Figure 1. Proposed mechanisms of action of EVs derived from probiotics. EVs can be internalized by DCs mediating an immunomodulatory response through Toll-like receptors (TLR2 and TLR4) signaling. Activated DCs promote the differentiation of Th0 into Tregs, which release anti-inflammatory cytokines such as IL-4, IL-10, and IL-22, while down-regulating pro-inflammatory cytokines. EVs can also interact with intestinal epithelial cells (IECs), promoting the expression of tight junction proteins and modulating cytokine secretion, thus reinforcing the intestinal barrier. This prevents antigen translocation and subsequent inflammation, as well as preserves hydroelectrolytic homeostasis. Both mechanisms, modulation of the immune response and improvement of the gut barrier, could contribute to the beneficial effects of probiotics in gastrointestinal diseases such as inflammatory bowel disease and diarrhea. GI: gastrointestinal, MAPKs: mitogen-activated protein kinases, NF-κB: nuclear factor κB, IL: interleukin, IL-22R: interleukin-22 receptor, COX-2: ciclooxigenase-2, iNOS: inducible nitric oxide synthase, TNF-α: tumor necrosis-α, INF-γ: interferon-γ.
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Table 1. Probiotic organisms for which extracellular vesicles (EVs) have been demonstrated to have immunomodulatory properties. DCs: dendritic cells, DSS: dextran sodium sulphate, IL: interleukin, HFD: high-fat diet, TNBS: 2,4,6-trinitrobenzenesulfonic acid solution, IBD: inflammatory bowel disease, IgA: immunoglobullin A, PBMCs: peripheral blood mononuclear cells.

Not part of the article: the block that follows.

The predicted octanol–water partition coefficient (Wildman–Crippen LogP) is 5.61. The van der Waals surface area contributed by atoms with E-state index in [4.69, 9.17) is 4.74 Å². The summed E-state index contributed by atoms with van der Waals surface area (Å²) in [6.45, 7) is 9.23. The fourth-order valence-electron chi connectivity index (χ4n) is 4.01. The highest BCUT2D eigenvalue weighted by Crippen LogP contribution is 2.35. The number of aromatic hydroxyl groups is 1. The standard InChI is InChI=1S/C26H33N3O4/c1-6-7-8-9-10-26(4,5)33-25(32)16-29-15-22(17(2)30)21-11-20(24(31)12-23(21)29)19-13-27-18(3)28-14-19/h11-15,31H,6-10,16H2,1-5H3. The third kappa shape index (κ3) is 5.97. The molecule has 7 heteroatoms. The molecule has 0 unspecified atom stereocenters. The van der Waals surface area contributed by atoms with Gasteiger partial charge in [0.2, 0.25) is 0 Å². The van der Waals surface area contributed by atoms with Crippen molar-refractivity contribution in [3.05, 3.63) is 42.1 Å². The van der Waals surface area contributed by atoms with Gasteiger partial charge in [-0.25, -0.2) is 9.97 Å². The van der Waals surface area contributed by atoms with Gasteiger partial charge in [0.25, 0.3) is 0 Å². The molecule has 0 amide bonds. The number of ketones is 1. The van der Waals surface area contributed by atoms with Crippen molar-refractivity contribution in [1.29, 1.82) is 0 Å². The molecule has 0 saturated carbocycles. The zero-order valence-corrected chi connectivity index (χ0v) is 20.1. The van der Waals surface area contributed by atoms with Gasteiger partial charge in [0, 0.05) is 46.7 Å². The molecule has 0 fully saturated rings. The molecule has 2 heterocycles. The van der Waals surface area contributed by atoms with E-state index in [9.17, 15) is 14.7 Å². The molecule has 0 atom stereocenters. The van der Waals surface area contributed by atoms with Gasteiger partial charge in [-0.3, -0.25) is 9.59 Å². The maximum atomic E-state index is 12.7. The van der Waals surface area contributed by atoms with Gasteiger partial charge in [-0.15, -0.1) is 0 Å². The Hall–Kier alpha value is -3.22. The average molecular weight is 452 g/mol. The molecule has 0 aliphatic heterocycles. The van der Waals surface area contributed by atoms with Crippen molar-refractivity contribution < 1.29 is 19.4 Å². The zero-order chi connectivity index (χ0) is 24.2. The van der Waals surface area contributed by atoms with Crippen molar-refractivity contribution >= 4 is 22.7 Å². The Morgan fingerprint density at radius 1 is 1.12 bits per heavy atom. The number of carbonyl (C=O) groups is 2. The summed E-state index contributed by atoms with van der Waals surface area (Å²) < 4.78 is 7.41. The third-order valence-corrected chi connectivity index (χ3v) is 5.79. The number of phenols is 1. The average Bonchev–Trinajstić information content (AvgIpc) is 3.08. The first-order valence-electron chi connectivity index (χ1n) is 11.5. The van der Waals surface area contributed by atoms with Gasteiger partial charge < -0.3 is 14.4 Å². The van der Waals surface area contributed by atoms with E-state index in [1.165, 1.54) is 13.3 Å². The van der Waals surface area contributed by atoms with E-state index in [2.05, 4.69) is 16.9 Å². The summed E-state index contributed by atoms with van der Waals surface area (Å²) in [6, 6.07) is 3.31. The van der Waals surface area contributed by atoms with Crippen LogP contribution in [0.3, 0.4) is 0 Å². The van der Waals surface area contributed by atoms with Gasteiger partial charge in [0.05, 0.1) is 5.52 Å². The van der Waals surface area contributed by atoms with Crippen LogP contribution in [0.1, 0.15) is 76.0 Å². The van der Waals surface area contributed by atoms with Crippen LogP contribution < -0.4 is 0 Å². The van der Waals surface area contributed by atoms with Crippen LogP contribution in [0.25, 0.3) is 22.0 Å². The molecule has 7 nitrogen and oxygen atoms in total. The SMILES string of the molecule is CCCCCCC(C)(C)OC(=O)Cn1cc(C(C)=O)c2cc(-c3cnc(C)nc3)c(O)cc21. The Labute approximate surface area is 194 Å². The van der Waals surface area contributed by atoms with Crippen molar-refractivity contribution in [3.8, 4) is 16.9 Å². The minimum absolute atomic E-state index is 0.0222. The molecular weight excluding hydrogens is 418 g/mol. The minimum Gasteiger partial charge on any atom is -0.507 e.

Table 1. Probiotic organisms for which extracellular vesicles (EVs) have been demonstrated to have immunomodulatory properties. DCs: dendritic cells, DSS: dextran sodium sulphate, IL: interleukin, HFD: high-fat diet, TNBS: 2,4,6-trinitrobenzenesulfonic acid solution, IBD: inflammatory bowel disease, IgA: immunoglobullin A, PBMCs: peripheral blood mononuclear cells.
Bacteroides fragilisInduction of an immunomodulatory Treg response through DCs stimulation in DSS-induced colitis and mucosal tolerance through regulation of autophagic genes[82,83]
Stimulation and inhibition of anti-inflammatory and pro-inflammatory cytokines in Caco-2 cell line, respectively[84]
Bacteroides vulgatusInduction of tolerance in colonic DCs derived from bone marrow[85]
Escherichia coli Nissle 1917Reduction of the expression of pro-inflammatory enzymes in DSS-induced colitis[58]